The UK have to stop relying on the media to dictate their spending habits and beliefs about the financial system, and start realising that we all understand the basic rules of business whilst we’re at it. The US have to make the right decision in November and vote Obama into power. If anything, this will at least affect an air of change, if not proper change itself. The world needs a change, and the US needs to wake up in November to hope and not some angry white old man with a military history.

World take a note from the story of Kind David. Kind David was denied the opportunity to build the temple in Jerusalem because he had so much blood on his hands from waging so many wars. There is a lesson in the responsibility of governance here: An effective politician and leader cannot lead build for peace and the future with a background of war. There is always an alterior motive and agenda in their policies. McCain will undoubtedly be a rash decision maker and war mongerer far worst than the current administration (although given Bush’s military history maybe this theory has been proven wrong).

Lets begin effecting change, lets begin taking responsibility: for our finances, for our environment and for our actions. The alternative is Willy Loman.

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Carry the can or else.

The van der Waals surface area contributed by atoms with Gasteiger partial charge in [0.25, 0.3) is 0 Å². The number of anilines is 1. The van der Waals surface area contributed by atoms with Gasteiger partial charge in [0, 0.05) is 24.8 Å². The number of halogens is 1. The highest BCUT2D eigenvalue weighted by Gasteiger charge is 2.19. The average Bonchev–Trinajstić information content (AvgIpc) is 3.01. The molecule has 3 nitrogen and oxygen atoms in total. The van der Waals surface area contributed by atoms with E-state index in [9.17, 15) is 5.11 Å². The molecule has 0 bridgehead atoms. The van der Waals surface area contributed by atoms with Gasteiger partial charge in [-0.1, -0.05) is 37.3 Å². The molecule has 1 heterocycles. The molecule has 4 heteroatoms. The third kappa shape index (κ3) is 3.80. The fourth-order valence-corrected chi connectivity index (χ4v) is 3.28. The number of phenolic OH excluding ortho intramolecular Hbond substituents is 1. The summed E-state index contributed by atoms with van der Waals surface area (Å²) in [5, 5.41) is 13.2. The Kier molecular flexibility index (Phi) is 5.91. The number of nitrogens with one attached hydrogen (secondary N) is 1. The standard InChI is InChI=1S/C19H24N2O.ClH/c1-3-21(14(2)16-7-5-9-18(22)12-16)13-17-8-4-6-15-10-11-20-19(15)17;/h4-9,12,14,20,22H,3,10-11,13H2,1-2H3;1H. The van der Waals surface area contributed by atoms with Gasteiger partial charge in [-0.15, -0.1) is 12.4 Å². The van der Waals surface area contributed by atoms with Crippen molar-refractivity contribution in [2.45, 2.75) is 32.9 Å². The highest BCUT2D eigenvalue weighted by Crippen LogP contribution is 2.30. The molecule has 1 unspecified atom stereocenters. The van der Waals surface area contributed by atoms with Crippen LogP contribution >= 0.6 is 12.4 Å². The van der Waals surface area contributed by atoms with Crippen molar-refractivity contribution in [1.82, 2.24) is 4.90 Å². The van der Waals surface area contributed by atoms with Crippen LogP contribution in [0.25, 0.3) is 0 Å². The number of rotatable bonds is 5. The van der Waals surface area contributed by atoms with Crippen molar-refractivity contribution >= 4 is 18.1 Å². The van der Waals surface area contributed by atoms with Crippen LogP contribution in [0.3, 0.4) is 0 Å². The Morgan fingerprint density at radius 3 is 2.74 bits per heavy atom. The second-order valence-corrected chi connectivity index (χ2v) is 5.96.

27 09 2008

The interviews that littered the recent news broadcasts about the emergency talks around the US treasury’s desparate plans to save the US banking system, had the average Joe on the street saying “I don’t see why I should have to carry the can for Wall Street’s mistakes.”

Like it or not, if average Joe wants to continue living his American dream or nightmare, he will have to listen to Hank Poulson for the time being. Perhaps its not everyone’s idea of a prudent plan, but inaction and apathy would be far worse.

The fact that some stores and gas stations are no longer accepting credit cards as valid payment options, shows that the overall faith in the banking system is at an all time low. Imagine not being able to underpin your daily purchases with a credit card. For the many of the world’s citizens, let alone the US, this scenario is unthinkable.